How to get more donations with longer fundraising copy







How long should your fundraising copy be?

Probably much longer than you think.

Numerous studies have been conducted over the years to resolve the thorny question:

Short copy or long copy?

Today, the results are in and the commonly accepted answer is that long copy works best when a ‘product’ is:

  1. Made by a well-known company
  2. Expensive
  3. Complex with many features
  4. Part of a specialised sector
  5. Not unique
  6. Not sought after

And because your ‘product’ – i.e. your charity, its programme, etc – fits into at least one of these six categories, then longer copy should be the proverbial no-brainer.

If you are a big charity (Well-known), then people are generally keen to read more of what you have to say because you’re seen as a trusted source of advice and news.

If you’re a smaller charity (Not sought after / Not unique) you’ll have a lower profile and many people may not know you at all, or confuse you for a competitor. What makes you different needs spelling out, quite literally.

If you run a Major Gifts, Corporate or Trust fundraising programme this involves an (Expensive) ask. Your high-value donors need to know you will spend their money wisely. A longer Case for Support will tick more boxes than a shorter one.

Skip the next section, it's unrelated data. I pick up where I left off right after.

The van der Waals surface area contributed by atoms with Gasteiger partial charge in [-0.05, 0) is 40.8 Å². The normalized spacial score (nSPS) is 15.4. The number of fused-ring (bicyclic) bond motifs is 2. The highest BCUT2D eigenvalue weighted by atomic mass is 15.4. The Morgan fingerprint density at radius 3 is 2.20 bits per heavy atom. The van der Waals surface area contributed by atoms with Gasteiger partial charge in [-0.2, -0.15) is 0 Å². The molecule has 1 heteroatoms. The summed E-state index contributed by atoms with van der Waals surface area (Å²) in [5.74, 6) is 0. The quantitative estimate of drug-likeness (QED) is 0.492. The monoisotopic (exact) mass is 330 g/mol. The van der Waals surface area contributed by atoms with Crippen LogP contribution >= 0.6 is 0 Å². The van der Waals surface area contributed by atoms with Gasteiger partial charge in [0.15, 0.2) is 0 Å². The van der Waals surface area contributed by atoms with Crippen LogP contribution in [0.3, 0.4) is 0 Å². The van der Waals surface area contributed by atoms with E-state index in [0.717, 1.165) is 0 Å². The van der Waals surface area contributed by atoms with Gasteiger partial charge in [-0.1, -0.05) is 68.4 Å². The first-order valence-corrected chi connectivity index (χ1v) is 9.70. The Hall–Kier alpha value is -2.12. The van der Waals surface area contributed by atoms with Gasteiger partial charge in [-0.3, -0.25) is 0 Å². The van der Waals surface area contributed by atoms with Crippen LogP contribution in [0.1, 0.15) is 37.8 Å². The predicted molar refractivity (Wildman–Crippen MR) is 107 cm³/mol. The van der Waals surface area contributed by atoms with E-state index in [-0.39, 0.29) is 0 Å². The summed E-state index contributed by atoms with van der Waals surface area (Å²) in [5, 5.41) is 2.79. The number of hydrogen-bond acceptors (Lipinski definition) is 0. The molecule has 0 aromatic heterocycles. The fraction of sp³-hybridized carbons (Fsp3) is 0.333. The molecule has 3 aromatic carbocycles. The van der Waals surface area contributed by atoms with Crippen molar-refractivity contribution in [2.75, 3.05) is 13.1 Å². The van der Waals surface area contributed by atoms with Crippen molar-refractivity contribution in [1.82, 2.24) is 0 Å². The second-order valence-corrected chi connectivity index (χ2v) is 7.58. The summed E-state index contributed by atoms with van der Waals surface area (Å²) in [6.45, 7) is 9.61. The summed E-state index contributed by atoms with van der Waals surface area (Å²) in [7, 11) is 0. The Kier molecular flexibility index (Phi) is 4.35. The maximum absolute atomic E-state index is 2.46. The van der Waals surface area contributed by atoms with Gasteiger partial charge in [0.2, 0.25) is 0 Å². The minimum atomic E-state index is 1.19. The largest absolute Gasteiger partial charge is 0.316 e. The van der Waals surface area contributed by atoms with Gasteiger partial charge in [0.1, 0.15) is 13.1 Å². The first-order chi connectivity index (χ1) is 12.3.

But the stand-out reason for producing longer copy regardless of charity type or size, is that longer copy is pretty much guaranteed to convert more Prospects into donors than shorter copy will.

Consider this…

Prospects don’t know a fraction of what you do about your charity. They’re probably unaware that no one else is doing what you do, or know what would happen (or not) if you weren’t there to do it. Therefore, to convince prospects to donate, a long list of reasons why you need to stay in business (to serve your beneficiaries) will go a long way.

Blogs with longer copy are a great way to convince and convert prospects

Not least because they provide an ideal platform for filling-in gaps about your charity. What for you may be a pretty minor thing about your charity’s work, for prospects could be the ‘clincher’ that persuades them to come off the fence and donate.

If prospects visit your website because they like what they’ve read in your blog, they are just a step away from signing up for your newsletter, making an online donation or setting up a regular gift. That’s got to be worth investing a little extra time in longer blog copy.

So how long should your blogs be?

An analysis by SERP IQ of the top 10 search engine rankings for a variety of key words and industries has shown that longer blog posts (between 2,000-2,500 words) tend to rank better than their shorter counterparts.

Yes, you did read that correctly – 2,000-2,500 words.

You may be thinking: “Hold on. I would never read anything that long!”

Perhaps not always. But the evidence suggests that you would – if an article piques your interest.

When that happens, we do in fact read longer copy, sometimes very long copy indeed.